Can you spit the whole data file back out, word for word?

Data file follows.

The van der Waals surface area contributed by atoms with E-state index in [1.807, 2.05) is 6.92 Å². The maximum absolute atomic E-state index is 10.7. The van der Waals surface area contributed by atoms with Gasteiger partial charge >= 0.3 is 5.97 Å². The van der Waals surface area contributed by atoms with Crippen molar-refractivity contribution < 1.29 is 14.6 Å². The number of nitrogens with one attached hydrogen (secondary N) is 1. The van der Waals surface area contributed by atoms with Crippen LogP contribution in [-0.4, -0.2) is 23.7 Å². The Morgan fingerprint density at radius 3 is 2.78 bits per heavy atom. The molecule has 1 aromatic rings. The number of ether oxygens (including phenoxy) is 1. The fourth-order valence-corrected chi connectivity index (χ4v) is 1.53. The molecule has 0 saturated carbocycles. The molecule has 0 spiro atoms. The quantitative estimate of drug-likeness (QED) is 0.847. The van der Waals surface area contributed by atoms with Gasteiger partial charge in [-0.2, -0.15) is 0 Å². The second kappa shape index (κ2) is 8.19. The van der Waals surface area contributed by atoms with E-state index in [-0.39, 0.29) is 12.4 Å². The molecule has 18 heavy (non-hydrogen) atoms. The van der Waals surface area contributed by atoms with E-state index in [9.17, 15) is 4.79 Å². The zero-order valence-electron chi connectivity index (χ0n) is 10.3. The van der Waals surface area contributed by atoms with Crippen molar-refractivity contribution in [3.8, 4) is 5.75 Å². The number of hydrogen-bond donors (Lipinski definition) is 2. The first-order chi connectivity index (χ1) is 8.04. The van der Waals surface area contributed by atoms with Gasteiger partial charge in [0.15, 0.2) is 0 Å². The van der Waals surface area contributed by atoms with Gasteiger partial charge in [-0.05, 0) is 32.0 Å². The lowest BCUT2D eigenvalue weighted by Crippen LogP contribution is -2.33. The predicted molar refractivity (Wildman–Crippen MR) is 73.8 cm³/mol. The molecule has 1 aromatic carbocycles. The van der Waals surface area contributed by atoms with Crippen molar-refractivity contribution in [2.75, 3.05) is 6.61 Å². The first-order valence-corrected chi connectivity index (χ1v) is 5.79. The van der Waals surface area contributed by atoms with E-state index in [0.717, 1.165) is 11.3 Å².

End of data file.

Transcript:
The van der Waals surface area contributed by atoms with E-state index in [1.807, 2.05) is 6.92 Å². The maximum absolute atomic E-state index is 10.7. The van der Waals surface area contributed by atoms with Gasteiger partial charge >= 0.3 is 5.97 Å². The van der Waals surface area contributed by atoms with Crippen molar-refractivity contribution < 1.29 is 14.6 Å². The number of nitrogens with one attached hydrogen (secondary N) is 1. The van der Waals surface area contributed by atoms with Crippen LogP contribution in [-0.4, -0.2) is 23.7 Å². The Morgan fingerprint density at radius 3 is 2.78 bits per heavy atom. The molecule has 1 aromatic rings. The number of ether oxygens (including phenoxy) is 1. The fourth-order valence-corrected chi connectivity index (χ4v) is 1.53. The molecule has 0 saturated carbocycles. The molecule has 0 spiro atoms. The quantitative estimate of drug-likeness (QED) is 0.847. The van der Waals surface area contributed by atoms with Gasteiger partial charge in [-0.2, -0.15) is 0 Å². The second kappa shape index (κ2) is 8.19. The van der Waals surface area contributed by atoms with E-state index in [-0.39, 0.29) is 12.4 Å². The molecule has 18 heavy (non-hydrogen) atoms. The van der Waals surface area contributed by atoms with E-state index in [9.17, 15) is 4.79 Å². The zero-order valence-electron chi connectivity index (χ0n) is 10.3. The van der Waals surface area contributed by atoms with Crippen molar-refractivity contribution in [3.8, 4) is 5.75 Å². The number of hydrogen-bond donors (Lipinski definition) is 2. The first-order chi connectivity index (χ1) is 8.04. The van der Waals surface area contributed by atoms with Gasteiger partial charge in [0.15, 0.2) is 0 Å². The van der Waals surface area contributed by atoms with Gasteiger partial charge in [-0.05, 0) is 32.0 Å². The lowest BCUT2D eigenvalue weighted by Crippen LogP contribution is -2.33. The predicted molar refractivity (Wildman–Crippen MR) is 73.8 cm³/mol. The molecule has 1 aromatic carbocycles. The van der Waals surface area contributed by atoms with Crippen molar-refractivity contribution in [2.75, 3.05) is 6.61 Å². The first-order valence-corrected chi connectivity index (χ1v) is 5.79. The van der Waals surface area contributed by atoms with E-state index in [0.717, 1.165) is 11.3 Å².